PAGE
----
UN hails G8 commitment on infectious diseases
UN health agency hails G8 commitment to tackle infectious diseases worldwide
Praising a series of detailed health commitments by the Group of Eight (G8) industrialized nations, currently holding their Summit in Russia, the United Nations World Health Organization (WHO) today stressed the importance of tackling infectious diseases because of their “health, social, security and economic impacts.”
The G8 agreed to strengthen the global network for surveillance and monitoring of infectious diseases, including improving transparency by all countries in sharing information, and also renewed its support to fight HIV/AIDS, tuberculosis and malaria, along with various other specific health goals, WHO said in a news release.
“Today the G8 spoke together on the essential need to tackle infectious diseases, because of their health, social, security and economic impacts,” said Dr. Anders Nordström, acting Director-General of the WHO. “The commitments are detailed and specific, and represent another step forward in G8 leadership on public health.”
Dr. Nordström led a senior WHO team at the Summit to discuss the issue of infectious diseases with G8 leaders, underscoring several priorities, including the need to sustain political and financial momentum for scaling up against the major infectious diseases and also the need to manage new disease outbreaks and threats – including a potential pandemic influenza outbreak.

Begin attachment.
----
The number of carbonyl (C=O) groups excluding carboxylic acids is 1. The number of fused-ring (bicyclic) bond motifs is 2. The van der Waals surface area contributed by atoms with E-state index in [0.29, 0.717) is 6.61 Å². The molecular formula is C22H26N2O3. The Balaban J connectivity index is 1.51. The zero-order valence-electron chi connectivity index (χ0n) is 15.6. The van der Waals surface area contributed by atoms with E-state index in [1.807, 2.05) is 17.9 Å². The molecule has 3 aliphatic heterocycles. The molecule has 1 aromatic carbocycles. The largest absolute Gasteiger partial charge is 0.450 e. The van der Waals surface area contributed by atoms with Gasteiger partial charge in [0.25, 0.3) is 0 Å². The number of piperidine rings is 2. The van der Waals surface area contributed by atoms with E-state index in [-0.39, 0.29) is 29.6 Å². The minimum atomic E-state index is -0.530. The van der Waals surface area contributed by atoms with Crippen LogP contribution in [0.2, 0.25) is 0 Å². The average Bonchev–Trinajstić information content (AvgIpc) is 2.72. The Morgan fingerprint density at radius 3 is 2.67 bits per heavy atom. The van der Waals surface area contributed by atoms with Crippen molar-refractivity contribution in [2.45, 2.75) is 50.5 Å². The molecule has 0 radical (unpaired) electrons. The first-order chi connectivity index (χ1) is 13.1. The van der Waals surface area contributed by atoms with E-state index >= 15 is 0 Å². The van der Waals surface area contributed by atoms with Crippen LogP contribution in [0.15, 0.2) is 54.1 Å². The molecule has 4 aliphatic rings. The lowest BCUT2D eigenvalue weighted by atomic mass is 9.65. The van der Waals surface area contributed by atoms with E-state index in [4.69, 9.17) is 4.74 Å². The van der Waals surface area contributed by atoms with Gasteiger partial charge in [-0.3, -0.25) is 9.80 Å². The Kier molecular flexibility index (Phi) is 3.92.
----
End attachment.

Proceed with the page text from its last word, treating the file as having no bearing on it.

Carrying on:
The G8’s commitment to tackling infectious diseases was included in a 12-page health outcome document that covered key issues, including surveillance, a possible human influenza pandemic, HIV/AIDS, tuberculosis, malaria, polio, measles and other vaccine-preventable diseases, and access to prevention, treatment and care.
The Russian Federation carried on the G8 tradition of supporting polio eradication by committing $18 million to the programme, as did the United Kingdom in Gleneagles at last year’s Summit.
Also at the G8 Summit today, the head of the UN Educational, Scientific and Cultural Organization (UNESCO) appealed for more international assistance for education efforts in developing countries, particularly in Africa.
“There are over 100 million children out of school in the world today, around 18 per cent of the total of school-age children. However, it is very serious in sub-Saharan Africa: almost 50 per cent of primary school-age children in West and Central Africa are out of school and more than one-third in Eastern and Southern Africa,” said UNESCO Director-General Koïchiro Matsuura.
The G8 education document, adopted on Sunday, among other provisions welcomed UNESCO’s efforts to finalize a Global Action Plan to achieve international education goals and to provide a framework for coordinated and complementary action by multilateral aid agencies in carrying out efforts in countries.